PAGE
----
The Sociology of Self Injury

The act of deliberately causing injury to the body without intention of suicide is self injury. Some of the behaviors which are considered to be self injury include burning, hitting the body, banging against other objects, pulling out the hair, or scratching. Although the intention is not suicidal, in extreme cases, self injury can be life threatening. There are also cases where self injury can eventually lead to suicide. Some of the common symptoms found in patients who indulge in self harm are depression, abuse, anxiety, eating disorders, stress disorders, and personality disorders. Self injury is viewed as a mechanism to cope with certain intense emotional feeling but it’s not considered to be suicidal behavior.

Factors that Lead People to Self Injure

Factors which can lead to self injury are mental illness, psychological factors, hereditary causes, drugs, and alcohol. Some of the psychological disorders which can increase the risk of self harming tendency are anti social personality disorder, dissociative disorder, post traumatic stress syndrome, and depression. Individuals who suffer from obsessive-compulsive disorder indulge in nail biting and hair pulling. While genes can also contribute to the risk of developing anxiety, it’s not directly related to the condition.

  • Causes: The NHS highlights some of the causes of self injury.
  • Self Injury Causes: The Mayo Clinic explains why some people injure themselves.
  • Self Injury in Adolescents: The AACAP provides an overview of self injury including the causes.
  • Causes of Self Harm: The page outlines some of the causes for self harm.
  • Factors: The section discusses the causes of self injury.
  • Male SI: Some people think this disorder only pertains to females but males can be just as affected.


  • About 4% of the adults in U.S. indulge in self harm.
  • One in every 100 person is involved in self harm.
  • Girls are four times more likely to involve in self harm as compared to boys.
  • Girls in the age of 16 to 25 years are at the highest risk.
  • Highest self harm cases are found in homeless youth.
  • 50% of cases of self harm are attributed to people who have been sexually abused as children.

Ways to Help

Self harm awareness programs can prevent such cases. When parents suspect that their kids are indulging in self injury, they should consult a professional to diagnose the disorder. If you think someone is self injuring, you should try to prevent the condition by taking the person to a psychiatrist. Sometimes, some people harm themselves to gain attention but generally, it can be cured. Anti-depressant drugs are administered by medical practitioners to control the psychological disorder, which in turn reduces the tendency for the patient to self injure. In more severe cases, these people are hospitalized to provide stability.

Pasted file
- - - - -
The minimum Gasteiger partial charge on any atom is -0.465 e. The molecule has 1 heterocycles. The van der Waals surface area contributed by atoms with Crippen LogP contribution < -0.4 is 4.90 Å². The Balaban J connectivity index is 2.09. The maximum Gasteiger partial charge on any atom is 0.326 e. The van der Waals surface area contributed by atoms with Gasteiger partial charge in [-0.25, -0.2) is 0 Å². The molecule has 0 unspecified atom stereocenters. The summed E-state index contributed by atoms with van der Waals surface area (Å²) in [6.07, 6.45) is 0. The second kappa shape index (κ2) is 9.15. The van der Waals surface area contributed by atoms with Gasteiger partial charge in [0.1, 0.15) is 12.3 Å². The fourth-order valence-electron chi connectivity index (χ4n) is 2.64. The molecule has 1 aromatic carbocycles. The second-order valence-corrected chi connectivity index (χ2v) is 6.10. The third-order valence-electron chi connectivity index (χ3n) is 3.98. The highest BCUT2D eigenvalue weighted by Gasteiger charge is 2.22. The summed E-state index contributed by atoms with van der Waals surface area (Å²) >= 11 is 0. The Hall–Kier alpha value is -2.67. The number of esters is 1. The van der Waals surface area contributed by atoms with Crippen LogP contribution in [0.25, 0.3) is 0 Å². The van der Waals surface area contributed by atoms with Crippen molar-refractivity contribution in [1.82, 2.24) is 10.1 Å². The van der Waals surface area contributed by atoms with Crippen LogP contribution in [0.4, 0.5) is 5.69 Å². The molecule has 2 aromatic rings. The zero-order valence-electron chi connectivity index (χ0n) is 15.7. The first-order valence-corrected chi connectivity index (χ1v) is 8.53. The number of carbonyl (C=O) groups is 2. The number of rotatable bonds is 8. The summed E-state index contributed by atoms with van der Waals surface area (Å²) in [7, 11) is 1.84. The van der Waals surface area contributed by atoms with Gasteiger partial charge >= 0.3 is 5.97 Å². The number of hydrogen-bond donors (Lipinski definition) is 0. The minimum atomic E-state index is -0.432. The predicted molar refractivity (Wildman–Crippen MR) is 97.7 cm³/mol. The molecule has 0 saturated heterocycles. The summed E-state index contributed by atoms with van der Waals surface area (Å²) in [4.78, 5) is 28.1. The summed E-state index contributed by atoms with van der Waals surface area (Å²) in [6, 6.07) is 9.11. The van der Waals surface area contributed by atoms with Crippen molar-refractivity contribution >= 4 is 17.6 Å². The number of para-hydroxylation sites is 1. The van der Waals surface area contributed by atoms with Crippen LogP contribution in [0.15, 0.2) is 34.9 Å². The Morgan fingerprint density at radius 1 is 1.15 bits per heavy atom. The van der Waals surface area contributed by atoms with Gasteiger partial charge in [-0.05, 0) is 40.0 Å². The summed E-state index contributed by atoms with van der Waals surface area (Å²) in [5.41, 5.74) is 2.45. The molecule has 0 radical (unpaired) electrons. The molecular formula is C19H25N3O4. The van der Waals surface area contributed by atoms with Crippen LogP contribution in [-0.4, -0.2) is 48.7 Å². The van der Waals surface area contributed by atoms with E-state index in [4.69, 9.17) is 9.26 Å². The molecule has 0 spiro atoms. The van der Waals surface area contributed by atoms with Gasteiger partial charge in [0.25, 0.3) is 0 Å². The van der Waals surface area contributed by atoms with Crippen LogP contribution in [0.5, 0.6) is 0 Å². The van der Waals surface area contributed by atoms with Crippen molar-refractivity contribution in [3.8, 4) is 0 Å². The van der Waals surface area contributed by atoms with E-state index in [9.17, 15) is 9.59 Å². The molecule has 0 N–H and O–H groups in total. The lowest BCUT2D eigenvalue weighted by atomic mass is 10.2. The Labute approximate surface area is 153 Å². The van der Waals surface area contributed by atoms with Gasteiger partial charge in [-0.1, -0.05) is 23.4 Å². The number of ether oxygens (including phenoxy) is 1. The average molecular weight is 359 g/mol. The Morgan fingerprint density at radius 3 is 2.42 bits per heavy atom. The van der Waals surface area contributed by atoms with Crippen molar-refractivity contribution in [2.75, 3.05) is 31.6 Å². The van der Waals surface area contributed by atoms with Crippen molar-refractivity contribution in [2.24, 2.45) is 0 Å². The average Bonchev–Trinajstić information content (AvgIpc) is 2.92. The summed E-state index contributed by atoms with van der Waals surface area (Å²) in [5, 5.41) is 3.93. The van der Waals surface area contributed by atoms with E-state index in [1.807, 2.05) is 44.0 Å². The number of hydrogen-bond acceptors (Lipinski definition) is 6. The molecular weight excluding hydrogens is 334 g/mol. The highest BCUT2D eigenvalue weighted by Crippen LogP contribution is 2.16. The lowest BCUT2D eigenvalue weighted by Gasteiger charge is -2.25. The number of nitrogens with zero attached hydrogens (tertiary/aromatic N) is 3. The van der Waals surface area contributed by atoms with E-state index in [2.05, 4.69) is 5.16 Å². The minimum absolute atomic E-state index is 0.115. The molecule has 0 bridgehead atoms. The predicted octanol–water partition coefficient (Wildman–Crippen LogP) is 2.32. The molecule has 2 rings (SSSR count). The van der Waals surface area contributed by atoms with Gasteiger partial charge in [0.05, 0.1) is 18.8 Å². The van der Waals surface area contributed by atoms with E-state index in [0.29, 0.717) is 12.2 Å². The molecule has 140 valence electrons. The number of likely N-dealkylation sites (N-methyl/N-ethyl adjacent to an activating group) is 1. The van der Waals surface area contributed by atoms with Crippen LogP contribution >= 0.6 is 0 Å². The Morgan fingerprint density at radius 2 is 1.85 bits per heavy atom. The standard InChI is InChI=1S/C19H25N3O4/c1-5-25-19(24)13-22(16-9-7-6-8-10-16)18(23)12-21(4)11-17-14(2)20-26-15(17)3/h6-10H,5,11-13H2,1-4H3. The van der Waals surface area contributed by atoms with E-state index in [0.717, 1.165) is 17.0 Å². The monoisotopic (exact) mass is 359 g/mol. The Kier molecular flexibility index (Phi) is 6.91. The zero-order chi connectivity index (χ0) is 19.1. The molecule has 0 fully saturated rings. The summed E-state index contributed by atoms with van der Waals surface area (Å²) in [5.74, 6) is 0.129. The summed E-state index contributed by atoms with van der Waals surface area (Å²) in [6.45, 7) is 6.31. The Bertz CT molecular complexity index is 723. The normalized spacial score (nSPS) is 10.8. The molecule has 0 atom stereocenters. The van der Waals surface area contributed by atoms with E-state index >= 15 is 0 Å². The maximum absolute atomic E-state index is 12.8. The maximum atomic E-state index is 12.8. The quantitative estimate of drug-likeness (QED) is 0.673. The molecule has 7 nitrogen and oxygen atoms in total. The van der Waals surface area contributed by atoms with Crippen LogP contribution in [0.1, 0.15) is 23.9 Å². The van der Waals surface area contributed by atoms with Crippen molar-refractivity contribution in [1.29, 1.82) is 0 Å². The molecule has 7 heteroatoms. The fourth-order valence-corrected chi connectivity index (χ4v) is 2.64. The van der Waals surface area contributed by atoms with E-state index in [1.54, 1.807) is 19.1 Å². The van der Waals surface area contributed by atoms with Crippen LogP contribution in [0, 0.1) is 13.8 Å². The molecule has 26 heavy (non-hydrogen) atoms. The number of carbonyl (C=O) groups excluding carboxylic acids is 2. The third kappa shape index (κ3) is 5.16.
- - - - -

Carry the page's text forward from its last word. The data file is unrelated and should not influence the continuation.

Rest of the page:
• S.A.F.E. Alternatives: A national center to help people who suffer from self injury.
  • Self Injury: A community dedicated to providing support for self harming individuals.
  • Getting Help: Kids Health outlines the ways to deal with the problem.
  • Self-Help: The page offers advice for people to stop self injury.
  • Warning Signs & Treatment: Learn about the warning signs and treatment of self injury.

Personal Stories

People who suffer from self injury must take heart that they are not alone. There are many people who have fought and conquered the illness with great success. Barb Bergman found out that her daughter was injuring herself by secretly reading her journal. She discovered that her teenage daughter was suffering greatly because she saw how her father was mistreating her mother. She injured herself by scratching herself with sharp objects to “make the pain go away”. After counseling, Barb’s daughter has stopped injuring herself.

Then, there’s the story of Kiley who started hurting herself when she was a junior at high school. The catalyst was an emotional breakup with her boyfriend. Kiley started using a needle to poke herself but later used razorblades to cut her body. When her mother found out, she went for counseling and she’s all clean now. There are many emotional stories that few have been brave enough to share for the hopes that they may help others. Here are just a few:

  • Barbara’s Story: A mother tells the story of how her daughter was injuring herself.
  • Kiley: The story of Kiley who harmed herself when she’s confronted with emotional hurts in her life.
  • Amber: A high school junior who cut herself because she’s suffering from depression and frustration.
  • Laura: Here’s a 21 year-old girl who cut herself because she has low self esteem.
  • In Pictures: A 16 year old girl posts pictures of her self-injury in a video.